Mar 9, 2015

R.I.P. Sam Simon (1955-2015)

In the grand scheme of things, few things have been as significant in my life as The Simpsons. Since I could comprehend jokes, they were there on my TV every night. I would wait every Sunday for the new episodes (still do). I know almost half of the episodes inside and out. It is an impressive feat that is reflective of an OCD and admiration that I have for the show unlike any other. However, there's likely one thing that doesn't get enough credit: the people behind the scenes. Among them was Sam Simon, who passed away today after battling with cancer for many years. While the news isn't shocking, it's more important to remember why Simon was more than just another writer. He was one of the central pieces to the bigger picture.
For fans of The Simpsons, there's a holy trinity present in its three creators: Matt Groening, Simon and James L. Brooks. Where Brooks brought the heart and Groening brought the design, Simon momentarily brought the style. Before his departure in 1993, he helped to guide the series for its first two seasons and helped to hire the crucial writers including John Swartzwelder,  George Meyer, Jon Vitti, Jeff Martin, Al Jean, Mike Reiss, Jay Kogen and Wallace Wolodarsky. He also did character designs for the likes of Mr. Burns, Dr. Hibbert and Chief Wiggum. He did a lot and is considered by Brad Bird to be the unsung hero of the series. This is largely because, as almost everyone familiar with the series will note, Groening gets all of the credit and it doesn't help that Simon hasn't been around in 22 years despite receiving producer credits every week.
But what did the man do that was more impressive than running the show during the crucial steps? There are small things that one can research later. However, he was integral in adding dimensions to the series as a whole. He was a large influence on the humor and demanded a sort of realism that remained temporarily in the series. It was said that everyone wrote for him and therefore had to impress him. He wrote integral episodes such as "The Way We Was" in which the protagonists meet in high school. Thanks to experience writing on Taxi and Cheers, he was a pro who simply wanted to make a show that would make his friends laugh. He also told writers that they would be canceled, so feel free to swing for the fences. In a sense, this motivational technique paid off.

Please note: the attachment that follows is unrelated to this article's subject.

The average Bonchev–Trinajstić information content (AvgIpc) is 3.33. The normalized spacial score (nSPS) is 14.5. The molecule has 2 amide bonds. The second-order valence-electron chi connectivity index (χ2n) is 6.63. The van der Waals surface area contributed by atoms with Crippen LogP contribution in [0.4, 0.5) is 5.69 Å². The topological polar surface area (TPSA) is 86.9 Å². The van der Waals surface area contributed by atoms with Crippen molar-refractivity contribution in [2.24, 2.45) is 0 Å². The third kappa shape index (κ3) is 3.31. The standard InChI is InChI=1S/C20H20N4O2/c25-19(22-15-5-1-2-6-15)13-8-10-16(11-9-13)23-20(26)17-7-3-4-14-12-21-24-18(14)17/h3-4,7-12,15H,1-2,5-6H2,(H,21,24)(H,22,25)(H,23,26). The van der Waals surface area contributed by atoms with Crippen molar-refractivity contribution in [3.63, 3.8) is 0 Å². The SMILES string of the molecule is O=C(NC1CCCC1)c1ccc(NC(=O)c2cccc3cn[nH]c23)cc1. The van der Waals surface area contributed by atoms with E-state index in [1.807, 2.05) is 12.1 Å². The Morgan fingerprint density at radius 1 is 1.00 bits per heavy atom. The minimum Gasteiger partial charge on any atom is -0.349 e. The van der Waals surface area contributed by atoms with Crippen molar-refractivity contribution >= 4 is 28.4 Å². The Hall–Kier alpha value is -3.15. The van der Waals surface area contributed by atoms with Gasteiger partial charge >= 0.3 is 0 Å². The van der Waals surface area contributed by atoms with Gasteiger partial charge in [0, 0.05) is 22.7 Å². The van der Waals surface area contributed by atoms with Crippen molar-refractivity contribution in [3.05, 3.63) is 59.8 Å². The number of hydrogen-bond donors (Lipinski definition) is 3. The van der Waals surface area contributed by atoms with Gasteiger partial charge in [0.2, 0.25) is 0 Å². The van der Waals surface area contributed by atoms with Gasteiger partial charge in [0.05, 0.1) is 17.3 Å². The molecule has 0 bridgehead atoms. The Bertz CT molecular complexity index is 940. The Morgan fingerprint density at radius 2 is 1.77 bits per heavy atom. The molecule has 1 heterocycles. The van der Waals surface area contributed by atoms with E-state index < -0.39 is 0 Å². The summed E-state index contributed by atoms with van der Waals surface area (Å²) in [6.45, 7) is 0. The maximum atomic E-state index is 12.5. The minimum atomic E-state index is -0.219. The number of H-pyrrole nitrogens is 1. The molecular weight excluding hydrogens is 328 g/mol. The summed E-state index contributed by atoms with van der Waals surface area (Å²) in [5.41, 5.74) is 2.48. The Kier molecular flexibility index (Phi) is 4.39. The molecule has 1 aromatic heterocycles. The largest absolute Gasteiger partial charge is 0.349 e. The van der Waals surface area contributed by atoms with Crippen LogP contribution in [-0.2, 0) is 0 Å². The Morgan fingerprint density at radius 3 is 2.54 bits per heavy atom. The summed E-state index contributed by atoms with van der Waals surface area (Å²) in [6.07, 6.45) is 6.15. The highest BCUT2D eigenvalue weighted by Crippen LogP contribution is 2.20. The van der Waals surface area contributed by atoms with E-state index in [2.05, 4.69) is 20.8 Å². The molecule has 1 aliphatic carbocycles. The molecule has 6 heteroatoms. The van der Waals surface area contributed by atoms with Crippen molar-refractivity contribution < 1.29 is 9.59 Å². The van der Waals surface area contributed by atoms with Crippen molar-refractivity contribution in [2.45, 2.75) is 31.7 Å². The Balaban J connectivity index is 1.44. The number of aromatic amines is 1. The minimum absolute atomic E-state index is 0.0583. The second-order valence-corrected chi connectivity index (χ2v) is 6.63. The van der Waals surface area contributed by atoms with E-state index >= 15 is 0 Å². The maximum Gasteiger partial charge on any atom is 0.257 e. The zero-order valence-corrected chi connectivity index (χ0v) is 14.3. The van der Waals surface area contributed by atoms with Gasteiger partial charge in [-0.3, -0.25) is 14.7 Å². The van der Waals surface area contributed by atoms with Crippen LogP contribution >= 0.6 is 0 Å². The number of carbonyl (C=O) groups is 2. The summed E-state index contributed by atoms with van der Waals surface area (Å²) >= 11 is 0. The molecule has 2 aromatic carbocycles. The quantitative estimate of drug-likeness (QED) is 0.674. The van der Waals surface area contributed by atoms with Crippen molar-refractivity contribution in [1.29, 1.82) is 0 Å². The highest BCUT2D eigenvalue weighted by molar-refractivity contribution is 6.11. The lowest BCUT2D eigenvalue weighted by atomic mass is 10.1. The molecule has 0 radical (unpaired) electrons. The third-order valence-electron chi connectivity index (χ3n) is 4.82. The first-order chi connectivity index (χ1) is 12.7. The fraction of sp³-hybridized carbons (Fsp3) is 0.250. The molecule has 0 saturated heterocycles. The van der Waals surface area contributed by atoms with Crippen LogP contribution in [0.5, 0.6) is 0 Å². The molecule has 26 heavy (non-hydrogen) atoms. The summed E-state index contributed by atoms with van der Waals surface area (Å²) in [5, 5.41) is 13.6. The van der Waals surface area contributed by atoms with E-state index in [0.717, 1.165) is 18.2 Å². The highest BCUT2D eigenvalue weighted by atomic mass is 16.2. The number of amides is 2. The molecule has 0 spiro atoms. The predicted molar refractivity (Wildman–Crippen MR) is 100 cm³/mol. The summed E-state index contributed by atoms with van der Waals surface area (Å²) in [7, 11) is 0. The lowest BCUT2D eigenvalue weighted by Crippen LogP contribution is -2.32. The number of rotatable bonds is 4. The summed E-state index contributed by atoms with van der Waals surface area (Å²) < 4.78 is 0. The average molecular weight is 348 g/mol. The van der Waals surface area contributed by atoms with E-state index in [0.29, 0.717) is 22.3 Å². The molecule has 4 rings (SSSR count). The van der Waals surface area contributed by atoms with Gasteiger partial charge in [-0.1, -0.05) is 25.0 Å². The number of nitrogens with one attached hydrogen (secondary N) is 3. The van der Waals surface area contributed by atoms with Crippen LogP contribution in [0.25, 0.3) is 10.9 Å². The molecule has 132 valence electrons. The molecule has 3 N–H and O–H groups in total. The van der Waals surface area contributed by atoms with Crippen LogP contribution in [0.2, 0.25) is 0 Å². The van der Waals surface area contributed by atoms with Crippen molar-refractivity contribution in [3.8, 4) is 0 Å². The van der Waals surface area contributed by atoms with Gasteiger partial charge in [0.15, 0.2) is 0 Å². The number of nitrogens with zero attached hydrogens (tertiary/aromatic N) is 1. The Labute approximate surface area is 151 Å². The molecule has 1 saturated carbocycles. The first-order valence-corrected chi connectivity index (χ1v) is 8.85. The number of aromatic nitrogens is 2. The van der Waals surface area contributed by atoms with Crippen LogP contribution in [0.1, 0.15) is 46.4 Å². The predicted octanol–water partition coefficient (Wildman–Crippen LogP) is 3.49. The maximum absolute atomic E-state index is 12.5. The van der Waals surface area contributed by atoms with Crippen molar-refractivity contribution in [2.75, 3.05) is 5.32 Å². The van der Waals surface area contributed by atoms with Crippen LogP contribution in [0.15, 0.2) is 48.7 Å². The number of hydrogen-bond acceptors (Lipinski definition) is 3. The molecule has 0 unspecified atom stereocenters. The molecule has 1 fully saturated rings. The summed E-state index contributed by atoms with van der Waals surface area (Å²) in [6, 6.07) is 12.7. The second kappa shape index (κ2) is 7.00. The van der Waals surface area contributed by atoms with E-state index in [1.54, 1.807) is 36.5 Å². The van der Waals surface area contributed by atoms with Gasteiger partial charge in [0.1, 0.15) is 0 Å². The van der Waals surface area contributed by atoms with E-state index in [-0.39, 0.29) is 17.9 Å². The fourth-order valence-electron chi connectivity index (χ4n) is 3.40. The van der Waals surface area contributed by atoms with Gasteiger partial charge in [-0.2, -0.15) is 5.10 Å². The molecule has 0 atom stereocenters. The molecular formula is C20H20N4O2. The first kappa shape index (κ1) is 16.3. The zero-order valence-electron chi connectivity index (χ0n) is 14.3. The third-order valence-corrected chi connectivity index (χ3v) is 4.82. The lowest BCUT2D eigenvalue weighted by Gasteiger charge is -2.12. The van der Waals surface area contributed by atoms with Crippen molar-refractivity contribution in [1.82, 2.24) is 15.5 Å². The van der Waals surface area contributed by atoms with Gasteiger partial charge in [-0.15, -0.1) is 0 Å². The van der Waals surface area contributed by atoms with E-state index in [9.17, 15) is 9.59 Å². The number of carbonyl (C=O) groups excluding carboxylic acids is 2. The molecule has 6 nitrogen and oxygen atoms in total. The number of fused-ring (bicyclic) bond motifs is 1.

Yes, he has since left the show and Groening has both praised him while also calling him a difficult co-worker. However, Simon still remains important. Hypothetically, he was the parent teaching the series how to walk and talk. Sure Brooks occasionally added a stinger of sentiment to the show, but Simon was just as important if not more-so. There's a stark difference in tone from the series' first four seasons and everything that followed. While this is a sign of the times, it also is reflection of Simon's hard nosed dedication to detail, which lead him to quit because he wasn't feeling fulfilled anymore. Don't worry, he still got royalties, which as you can guess were massive.
While his remaining credits remain just as interesting, including stints on The George Carlin Show and The Drew Carey Show, it was what he did outside of the pop culture zeitgeist that made him such a fascinating figure. He played poker professionally and lead boxer Lamon Brewster to the World Boxing Organization's Heavyweight Championship in 2004. He remained active for the large part of his career, even donating to charities that focused on helping animals regularly. He was an activist who sought to make a difference in the world and while there's still some bitterness between him and the show's other creators, he still lived a happy and full life.
In 2012, he received news that shocked The Simpsons fans at the time. He had cancer and was expected to live no more than six months. He was interviewed by various sources including 60 Minutes, The Howard Stern Show and WTF with Marc Maron about his life. Knowing that his days were numbered, he spoke with confidence on his illness and found something humbling in the uncertainty of it all. He lived one day at a time and would go on to donate all of his money to various charities. He was a class act until the end, managing to live a lot longer than expected.
For fans, he will always have an association with the show that will hopefully not be taken for granted. He molded the show and gave strict guidelines that evolved the show into what it could be. However, what makes him more admirable is that despite public perception as a third wheel, he made the most of his life. He simply didn't live carelessly and spend his money on self-fulfilling objects. He spent it and used his influence to make the world a better place. More than the influence, which resulted in nine Emmy wins and awards many times overs, he was an example of how to be a decent human being and use his powers for good. As he noticed his declining health, he found ways to make every day matter. It is something that we should all be more aware of and hopefully live a life as fruitful as his.

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